Using those estimates the authors were able to project what impact national policies would have on emissions and global warming. They found the short term cooling effect would end by 2025, leaving a longer term slight cooling of 0.01 degree celsius from reduced atmospheric concentrations of carbon dioxide compared to concentrations under baseline policies.
To assess the longer term impacts, the authors modelled four recovery scenarios, including a fossil fuel-based recovery and green stimulus packages.
According to the paper the scenarios have little impact on the climate between now and 2030, but the modelling suggests after that, green stimulus packages would have a significant impact on global warming.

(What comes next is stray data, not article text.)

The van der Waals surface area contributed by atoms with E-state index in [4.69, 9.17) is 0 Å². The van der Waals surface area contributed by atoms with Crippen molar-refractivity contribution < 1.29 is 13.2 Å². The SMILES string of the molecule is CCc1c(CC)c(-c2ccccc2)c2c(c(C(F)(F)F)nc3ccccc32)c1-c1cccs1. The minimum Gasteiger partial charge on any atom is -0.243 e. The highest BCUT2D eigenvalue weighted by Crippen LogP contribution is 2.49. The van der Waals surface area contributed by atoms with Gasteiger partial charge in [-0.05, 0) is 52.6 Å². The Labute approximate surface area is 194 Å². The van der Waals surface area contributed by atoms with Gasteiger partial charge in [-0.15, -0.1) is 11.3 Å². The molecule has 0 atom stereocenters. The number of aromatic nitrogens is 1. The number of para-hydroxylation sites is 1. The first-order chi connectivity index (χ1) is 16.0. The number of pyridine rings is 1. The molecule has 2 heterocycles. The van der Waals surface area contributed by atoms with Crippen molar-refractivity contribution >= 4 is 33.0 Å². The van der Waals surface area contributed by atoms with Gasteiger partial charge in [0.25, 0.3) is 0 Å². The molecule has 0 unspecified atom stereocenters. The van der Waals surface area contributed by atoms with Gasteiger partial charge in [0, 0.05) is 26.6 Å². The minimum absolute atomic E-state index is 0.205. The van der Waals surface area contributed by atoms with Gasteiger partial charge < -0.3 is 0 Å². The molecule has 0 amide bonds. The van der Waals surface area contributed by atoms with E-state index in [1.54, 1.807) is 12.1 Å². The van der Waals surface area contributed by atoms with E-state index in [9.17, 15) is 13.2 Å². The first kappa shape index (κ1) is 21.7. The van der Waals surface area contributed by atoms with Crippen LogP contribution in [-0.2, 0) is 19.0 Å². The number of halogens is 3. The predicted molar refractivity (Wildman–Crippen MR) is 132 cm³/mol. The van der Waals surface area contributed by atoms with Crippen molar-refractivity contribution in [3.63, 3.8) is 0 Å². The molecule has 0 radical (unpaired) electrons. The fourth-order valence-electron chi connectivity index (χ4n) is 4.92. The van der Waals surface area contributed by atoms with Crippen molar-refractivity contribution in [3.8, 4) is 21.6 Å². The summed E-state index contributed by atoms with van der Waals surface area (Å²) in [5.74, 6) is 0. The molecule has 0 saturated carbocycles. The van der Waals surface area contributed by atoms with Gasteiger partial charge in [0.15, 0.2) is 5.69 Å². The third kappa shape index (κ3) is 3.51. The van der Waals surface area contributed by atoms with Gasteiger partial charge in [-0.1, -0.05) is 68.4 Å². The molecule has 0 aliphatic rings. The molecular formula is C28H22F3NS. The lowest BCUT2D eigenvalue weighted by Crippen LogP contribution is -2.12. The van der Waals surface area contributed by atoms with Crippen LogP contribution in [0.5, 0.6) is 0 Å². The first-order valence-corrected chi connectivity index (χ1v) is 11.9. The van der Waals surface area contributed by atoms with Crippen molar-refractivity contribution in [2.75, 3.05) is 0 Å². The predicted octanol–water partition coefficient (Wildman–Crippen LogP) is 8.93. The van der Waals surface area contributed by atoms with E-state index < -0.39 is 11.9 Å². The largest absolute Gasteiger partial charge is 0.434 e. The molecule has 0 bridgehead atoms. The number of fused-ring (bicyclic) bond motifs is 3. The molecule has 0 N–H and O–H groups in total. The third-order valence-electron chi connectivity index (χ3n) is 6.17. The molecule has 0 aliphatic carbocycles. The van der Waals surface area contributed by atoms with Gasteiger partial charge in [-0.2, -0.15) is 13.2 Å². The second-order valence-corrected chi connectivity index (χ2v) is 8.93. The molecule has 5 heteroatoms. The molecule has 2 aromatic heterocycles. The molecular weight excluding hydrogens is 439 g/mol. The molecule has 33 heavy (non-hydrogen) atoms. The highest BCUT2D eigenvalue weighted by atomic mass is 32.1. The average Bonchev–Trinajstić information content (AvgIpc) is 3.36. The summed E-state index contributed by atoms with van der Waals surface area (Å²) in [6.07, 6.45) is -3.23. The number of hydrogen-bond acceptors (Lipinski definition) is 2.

A recovery with fossil fuel stimulus is likely to result in warming of more than 2 degrees by 2050, while green stimulus policies that promote low-carbon energy and do not include bailouts for fossil firms could limit warming by 0.3 degrees and keep warming within 1.5 degrees above pre-industrial levels.
“Our work shows that without underlying long-term, system-wide decarbonisation of economies, even massive shifts in behaviour only lead to modest reductions in the rate of warming,” the paper notes.
The European Union, the UK, New Zealand and Scandinavian countries have committed to green recovery packages, and such policies have also been endorsed by the International Energy Agency.
In June the IEA outlined a post-COVID economic plan which it said would cost the world $US3 trillion over three years, boost global economic growth by 1.1 per cent per year and force global greenhouse gas emissions into permanent decline.